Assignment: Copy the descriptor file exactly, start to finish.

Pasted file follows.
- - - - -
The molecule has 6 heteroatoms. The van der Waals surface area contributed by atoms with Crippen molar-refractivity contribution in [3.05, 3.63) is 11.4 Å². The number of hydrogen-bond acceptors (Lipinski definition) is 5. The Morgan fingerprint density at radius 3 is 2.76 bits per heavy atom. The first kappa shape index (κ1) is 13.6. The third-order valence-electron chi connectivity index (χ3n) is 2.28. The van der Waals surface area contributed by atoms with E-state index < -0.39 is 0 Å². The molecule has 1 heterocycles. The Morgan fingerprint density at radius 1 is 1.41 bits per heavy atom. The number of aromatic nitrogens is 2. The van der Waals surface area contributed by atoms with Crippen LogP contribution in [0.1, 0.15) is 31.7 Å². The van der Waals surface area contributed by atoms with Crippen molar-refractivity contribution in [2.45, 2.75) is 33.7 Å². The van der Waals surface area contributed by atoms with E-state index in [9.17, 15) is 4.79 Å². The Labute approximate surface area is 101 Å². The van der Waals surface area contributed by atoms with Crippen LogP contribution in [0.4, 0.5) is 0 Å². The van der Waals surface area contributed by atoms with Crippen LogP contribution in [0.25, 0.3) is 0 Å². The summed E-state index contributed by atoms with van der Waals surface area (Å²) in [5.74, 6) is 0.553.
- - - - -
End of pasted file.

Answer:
The molecule has 6 heteroatoms. The van der Waals surface area contributed by atoms with Crippen molar-refractivity contribution in [3.05, 3.63) is 11.4 Å². The number of hydrogen-bond acceptors (Lipinski definition) is 5. The Morgan fingerprint density at radius 3 is 2.76 bits per heavy atom. The first kappa shape index (κ1) is 13.6. The third-order valence-electron chi connectivity index (χ3n) is 2.28. The van der Waals surface area contributed by atoms with E-state index < -0.39 is 0 Å². The molecule has 1 heterocycles. The Morgan fingerprint density at radius 1 is 1.41 bits per heavy atom. The number of aromatic nitrogens is 2. The van der Waals surface area contributed by atoms with Crippen LogP contribution in [0.1, 0.15) is 31.7 Å². The van der Waals surface area contributed by atoms with Crippen molar-refractivity contribution in [2.45, 2.75) is 33.7 Å². The van der Waals surface area contributed by atoms with E-state index in [9.17, 15) is 4.79 Å². The Labute approximate surface area is 101 Å². The van der Waals surface area contributed by atoms with Crippen LogP contribution in [0.4, 0.5) is 0 Å². The van der Waals surface area contributed by atoms with Crippen LogP contribution in [0.25, 0.3) is 0 Å². The summed E-state index contributed by atoms with van der Waals surface area (Å²) in [5.74, 6) is 0.553.